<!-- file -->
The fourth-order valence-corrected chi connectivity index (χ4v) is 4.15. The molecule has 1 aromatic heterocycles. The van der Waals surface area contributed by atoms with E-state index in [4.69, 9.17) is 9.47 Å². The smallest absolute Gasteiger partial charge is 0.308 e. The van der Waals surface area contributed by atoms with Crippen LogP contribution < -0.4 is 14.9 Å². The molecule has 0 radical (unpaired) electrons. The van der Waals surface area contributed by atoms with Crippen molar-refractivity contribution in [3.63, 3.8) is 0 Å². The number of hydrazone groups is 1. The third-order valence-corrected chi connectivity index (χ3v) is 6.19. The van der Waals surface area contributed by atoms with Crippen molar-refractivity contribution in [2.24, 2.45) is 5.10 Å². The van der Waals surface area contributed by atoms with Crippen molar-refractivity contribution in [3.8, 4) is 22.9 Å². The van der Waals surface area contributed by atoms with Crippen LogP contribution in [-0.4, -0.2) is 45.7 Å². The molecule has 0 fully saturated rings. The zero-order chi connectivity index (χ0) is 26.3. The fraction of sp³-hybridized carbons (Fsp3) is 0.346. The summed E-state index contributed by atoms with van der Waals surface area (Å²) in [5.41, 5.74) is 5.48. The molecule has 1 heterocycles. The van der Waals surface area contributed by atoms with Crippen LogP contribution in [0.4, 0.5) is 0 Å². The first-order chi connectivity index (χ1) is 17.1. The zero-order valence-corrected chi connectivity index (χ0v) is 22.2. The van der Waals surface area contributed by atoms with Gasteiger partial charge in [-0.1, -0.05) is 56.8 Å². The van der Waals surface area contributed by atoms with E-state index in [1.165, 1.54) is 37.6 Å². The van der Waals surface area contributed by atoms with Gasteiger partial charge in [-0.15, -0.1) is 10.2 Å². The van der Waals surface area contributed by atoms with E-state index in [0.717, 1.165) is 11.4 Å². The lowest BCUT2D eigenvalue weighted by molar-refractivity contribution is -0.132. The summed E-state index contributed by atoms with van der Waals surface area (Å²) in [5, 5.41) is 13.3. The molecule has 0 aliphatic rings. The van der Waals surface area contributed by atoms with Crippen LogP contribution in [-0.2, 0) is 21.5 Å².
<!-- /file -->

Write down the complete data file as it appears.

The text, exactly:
The fourth-order valence-corrected chi connectivity index (χ4v) is 4.15. The molecule has 1 aromatic heterocycles. The van der Waals surface area contributed by atoms with E-state index in [4.69, 9.17) is 9.47 Å². The smallest absolute Gasteiger partial charge is 0.308 e. The van der Waals surface area contributed by atoms with Crippen LogP contribution < -0.4 is 14.9 Å². The molecule has 0 radical (unpaired) electrons. The van der Waals surface area contributed by atoms with Crippen molar-refractivity contribution in [3.63, 3.8) is 0 Å². The number of hydrazone groups is 1. The third-order valence-corrected chi connectivity index (χ3v) is 6.19. The van der Waals surface area contributed by atoms with Crippen molar-refractivity contribution in [2.24, 2.45) is 5.10 Å². The van der Waals surface area contributed by atoms with Crippen molar-refractivity contribution in [3.8, 4) is 22.9 Å². The van der Waals surface area contributed by atoms with Crippen LogP contribution in [-0.4, -0.2) is 45.7 Å². The molecule has 0 fully saturated rings. The zero-order chi connectivity index (χ0) is 26.3. The fraction of sp³-hybridized carbons (Fsp3) is 0.346. The summed E-state index contributed by atoms with van der Waals surface area (Å²) in [5.41, 5.74) is 5.48. The molecule has 1 heterocycles. The van der Waals surface area contributed by atoms with Crippen LogP contribution in [0.4, 0.5) is 0 Å². The first-order chi connectivity index (χ1) is 17.1. The zero-order valence-corrected chi connectivity index (χ0v) is 22.2. The van der Waals surface area contributed by atoms with Gasteiger partial charge in [-0.1, -0.05) is 56.8 Å². The van der Waals surface area contributed by atoms with E-state index in [1.165, 1.54) is 37.6 Å². The van der Waals surface area contributed by atoms with Gasteiger partial charge in [-0.15, -0.1) is 10.2 Å². The van der Waals surface area contributed by atoms with E-state index in [0.717, 1.165) is 11.4 Å². The lowest BCUT2D eigenvalue weighted by molar-refractivity contribution is -0.132. The summed E-state index contributed by atoms with van der Waals surface area (Å²) in [5, 5.41) is 13.3. The molecule has 0 aliphatic rings. The van der Waals surface area contributed by atoms with Crippen LogP contribution in [-0.2, 0) is 21.5 Å².